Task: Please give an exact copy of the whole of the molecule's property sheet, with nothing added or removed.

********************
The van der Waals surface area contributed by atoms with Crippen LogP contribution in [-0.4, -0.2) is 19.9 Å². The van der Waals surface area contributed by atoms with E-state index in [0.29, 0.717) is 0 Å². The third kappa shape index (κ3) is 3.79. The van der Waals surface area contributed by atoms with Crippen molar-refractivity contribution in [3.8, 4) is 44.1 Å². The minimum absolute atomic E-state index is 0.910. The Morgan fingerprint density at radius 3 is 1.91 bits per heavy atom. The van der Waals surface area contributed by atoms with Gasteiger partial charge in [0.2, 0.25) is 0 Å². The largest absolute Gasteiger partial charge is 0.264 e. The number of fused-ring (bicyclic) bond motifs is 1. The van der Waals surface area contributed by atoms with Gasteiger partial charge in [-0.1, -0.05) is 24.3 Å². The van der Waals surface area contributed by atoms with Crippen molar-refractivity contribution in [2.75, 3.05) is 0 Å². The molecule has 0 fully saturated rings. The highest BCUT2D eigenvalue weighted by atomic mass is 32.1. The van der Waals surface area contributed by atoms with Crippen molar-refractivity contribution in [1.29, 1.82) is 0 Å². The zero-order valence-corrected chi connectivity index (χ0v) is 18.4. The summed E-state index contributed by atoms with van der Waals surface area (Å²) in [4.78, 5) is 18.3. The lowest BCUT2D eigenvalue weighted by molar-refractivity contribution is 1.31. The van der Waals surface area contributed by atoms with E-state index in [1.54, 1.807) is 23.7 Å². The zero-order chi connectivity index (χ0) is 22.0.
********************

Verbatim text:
The van der Waals surface area contributed by atoms with Crippen LogP contribution in [-0.4, -0.2) is 19.9 Å². The van der Waals surface area contributed by atoms with E-state index in [0.29, 0.717) is 0 Å². The third kappa shape index (κ3) is 3.79. The van der Waals surface area contributed by atoms with Crippen molar-refractivity contribution in [3.8, 4) is 44.1 Å². The minimum absolute atomic E-state index is 0.910. The Morgan fingerprint density at radius 3 is 1.91 bits per heavy atom. The van der Waals surface area contributed by atoms with Gasteiger partial charge in [0.2, 0.25) is 0 Å². The largest absolute Gasteiger partial charge is 0.264 e. The number of fused-ring (bicyclic) bond motifs is 1. The van der Waals surface area contributed by atoms with Gasteiger partial charge in [-0.1, -0.05) is 24.3 Å². The van der Waals surface area contributed by atoms with Crippen molar-refractivity contribution in [2.75, 3.05) is 0 Å². The molecule has 0 fully saturated rings. The highest BCUT2D eigenvalue weighted by atomic mass is 32.1. The van der Waals surface area contributed by atoms with Crippen molar-refractivity contribution in [1.29, 1.82) is 0 Å². The zero-order valence-corrected chi connectivity index (χ0v) is 18.4. The summed E-state index contributed by atoms with van der Waals surface area (Å²) in [4.78, 5) is 18.3. The lowest BCUT2D eigenvalue weighted by molar-refractivity contribution is 1.31. The van der Waals surface area contributed by atoms with E-state index in [1.54, 1.807) is 23.7 Å². The zero-order chi connectivity index (χ0) is 22.0.